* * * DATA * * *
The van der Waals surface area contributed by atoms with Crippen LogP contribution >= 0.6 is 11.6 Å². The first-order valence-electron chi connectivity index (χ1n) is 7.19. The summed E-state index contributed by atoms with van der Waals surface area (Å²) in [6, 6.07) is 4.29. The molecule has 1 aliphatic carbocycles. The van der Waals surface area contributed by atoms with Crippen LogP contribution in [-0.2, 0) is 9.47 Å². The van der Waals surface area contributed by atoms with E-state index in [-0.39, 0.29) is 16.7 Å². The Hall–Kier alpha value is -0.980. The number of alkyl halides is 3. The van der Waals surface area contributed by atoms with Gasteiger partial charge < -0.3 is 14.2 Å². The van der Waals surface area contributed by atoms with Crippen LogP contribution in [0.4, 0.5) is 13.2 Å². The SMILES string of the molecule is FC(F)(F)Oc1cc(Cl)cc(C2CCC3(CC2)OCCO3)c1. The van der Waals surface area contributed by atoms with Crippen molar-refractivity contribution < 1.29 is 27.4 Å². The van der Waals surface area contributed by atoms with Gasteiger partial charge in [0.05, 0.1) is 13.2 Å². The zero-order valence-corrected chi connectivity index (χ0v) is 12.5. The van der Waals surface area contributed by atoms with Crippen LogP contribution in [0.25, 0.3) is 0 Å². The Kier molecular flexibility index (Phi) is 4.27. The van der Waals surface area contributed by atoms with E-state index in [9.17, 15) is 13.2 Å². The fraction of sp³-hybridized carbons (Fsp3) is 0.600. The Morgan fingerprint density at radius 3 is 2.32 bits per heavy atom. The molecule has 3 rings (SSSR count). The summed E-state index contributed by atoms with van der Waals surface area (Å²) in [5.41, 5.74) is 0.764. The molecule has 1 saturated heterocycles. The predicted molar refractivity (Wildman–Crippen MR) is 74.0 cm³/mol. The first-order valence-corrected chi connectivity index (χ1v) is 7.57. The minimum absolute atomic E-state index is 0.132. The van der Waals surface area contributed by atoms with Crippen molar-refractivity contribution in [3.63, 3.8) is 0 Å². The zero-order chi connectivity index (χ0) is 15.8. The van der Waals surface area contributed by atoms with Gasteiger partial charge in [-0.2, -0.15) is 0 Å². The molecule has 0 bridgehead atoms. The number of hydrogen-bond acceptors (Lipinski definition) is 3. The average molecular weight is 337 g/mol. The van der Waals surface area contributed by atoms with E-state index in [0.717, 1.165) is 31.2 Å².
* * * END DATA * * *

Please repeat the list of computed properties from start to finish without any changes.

The van der Waals surface area contributed by atoms with Crippen LogP contribution >= 0.6 is 11.6 Å². The first-order valence-electron chi connectivity index (χ1n) is 7.19. The summed E-state index contributed by atoms with van der Waals surface area (Å²) in [6, 6.07) is 4.29. The molecule has 1 aliphatic carbocycles. The van der Waals surface area contributed by atoms with Crippen LogP contribution in [-0.2, 0) is 9.47 Å². The van der Waals surface area contributed by atoms with E-state index in [-0.39, 0.29) is 16.7 Å². The Hall–Kier alpha value is -0.980. The number of alkyl halides is 3. The van der Waals surface area contributed by atoms with Gasteiger partial charge < -0.3 is 14.2 Å². The van der Waals surface area contributed by atoms with Crippen LogP contribution in [0.4, 0.5) is 13.2 Å². The SMILES string of the molecule is FC(F)(F)Oc1cc(Cl)cc(C2CCC3(CC2)OCCO3)c1. The van der Waals surface area contributed by atoms with Crippen molar-refractivity contribution < 1.29 is 27.4 Å². The van der Waals surface area contributed by atoms with Gasteiger partial charge in [0.05, 0.1) is 13.2 Å². The zero-order valence-corrected chi connectivity index (χ0v) is 12.5. The van der Waals surface area contributed by atoms with Crippen LogP contribution in [0.25, 0.3) is 0 Å². The Kier molecular flexibility index (Phi) is 4.27. The van der Waals surface area contributed by atoms with E-state index in [9.17, 15) is 13.2 Å². The fraction of sp³-hybridized carbons (Fsp3) is 0.600. The Morgan fingerprint density at radius 3 is 2.32 bits per heavy atom. The molecule has 3 rings (SSSR count). The summed E-state index contributed by atoms with van der Waals surface area (Å²) in [5.41, 5.74) is 0.764. The molecule has 1 saturated heterocycles. The predicted molar refractivity (Wildman–Crippen MR) is 74.0 cm³/mol. The first-order valence-corrected chi connectivity index (χ1v) is 7.57. The minimum absolute atomic E-state index is 0.132. The van der Waals surface area contributed by atoms with Crippen molar-refractivity contribution in [3.63, 3.8) is 0 Å². The zero-order chi connectivity index (χ0) is 15.8. The van der Waals surface area contributed by atoms with Gasteiger partial charge in [-0.2, -0.15) is 0 Å². The molecule has 0 bridgehead atoms. The number of hydrogen-bond acceptors (Lipinski definition) is 3. The average molecular weight is 337 g/mol. The van der Waals surface area contributed by atoms with E-state index in [0.717, 1.165) is 31.2 Å².